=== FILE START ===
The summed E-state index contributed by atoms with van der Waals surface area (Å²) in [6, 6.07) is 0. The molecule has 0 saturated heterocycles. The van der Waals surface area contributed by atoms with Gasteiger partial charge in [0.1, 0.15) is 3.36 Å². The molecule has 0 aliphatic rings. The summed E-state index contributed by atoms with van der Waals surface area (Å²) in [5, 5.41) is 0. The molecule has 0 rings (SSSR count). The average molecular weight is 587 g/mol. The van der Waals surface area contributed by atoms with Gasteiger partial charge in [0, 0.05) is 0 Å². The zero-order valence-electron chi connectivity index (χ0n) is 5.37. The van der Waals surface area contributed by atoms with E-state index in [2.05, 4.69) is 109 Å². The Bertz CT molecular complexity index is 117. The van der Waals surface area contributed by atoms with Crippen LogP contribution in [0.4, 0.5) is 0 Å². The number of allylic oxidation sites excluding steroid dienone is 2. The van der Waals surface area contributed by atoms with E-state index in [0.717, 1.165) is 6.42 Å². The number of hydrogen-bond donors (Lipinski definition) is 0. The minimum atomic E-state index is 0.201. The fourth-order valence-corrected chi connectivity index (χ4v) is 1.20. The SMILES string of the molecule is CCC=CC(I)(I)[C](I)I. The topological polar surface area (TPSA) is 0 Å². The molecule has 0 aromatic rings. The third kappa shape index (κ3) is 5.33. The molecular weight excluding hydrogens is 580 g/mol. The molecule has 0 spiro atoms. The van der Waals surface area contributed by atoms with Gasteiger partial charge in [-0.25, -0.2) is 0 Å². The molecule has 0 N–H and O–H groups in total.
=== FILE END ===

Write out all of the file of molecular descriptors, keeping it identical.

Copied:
The summed E-state index contributed by atoms with van der Waals surface area (Å²) in [6, 6.07) is 0. The molecule has 0 saturated heterocycles. The van der Waals surface area contributed by atoms with Gasteiger partial charge in [0.1, 0.15) is 3.36 Å². The molecule has 0 aliphatic rings. The summed E-state index contributed by atoms with van der Waals surface area (Å²) in [5, 5.41) is 0. The molecule has 0 rings (SSSR count). The average molecular weight is 587 g/mol. The van der Waals surface area contributed by atoms with Gasteiger partial charge in [0, 0.05) is 0 Å². The zero-order valence-electron chi connectivity index (χ0n) is 5.37. The van der Waals surface area contributed by atoms with E-state index in [2.05, 4.69) is 109 Å². The Bertz CT molecular complexity index is 117. The van der Waals surface area contributed by atoms with Crippen LogP contribution in [0.4, 0.5) is 0 Å². The number of allylic oxidation sites excluding steroid dienone is 2. The van der Waals surface area contributed by atoms with E-state index in [0.717, 1.165) is 6.42 Å². The number of hydrogen-bond donors (Lipinski definition) is 0. The minimum atomic E-state index is 0.201. The fourth-order valence-corrected chi connectivity index (χ4v) is 1.20. The SMILES string of the molecule is CCC=CC(I)(I)[C](I)I. The topological polar surface area (TPSA) is 0 Å². The molecule has 0 aromatic rings. The third kappa shape index (κ3) is 5.33. The molecular weight excluding hydrogens is 580 g/mol. The molecule has 0 spiro atoms. The van der Waals surface area contributed by atoms with Gasteiger partial charge in [-0.25, -0.2) is 0 Å². The molecule has 0 N–H and O–H groups in total.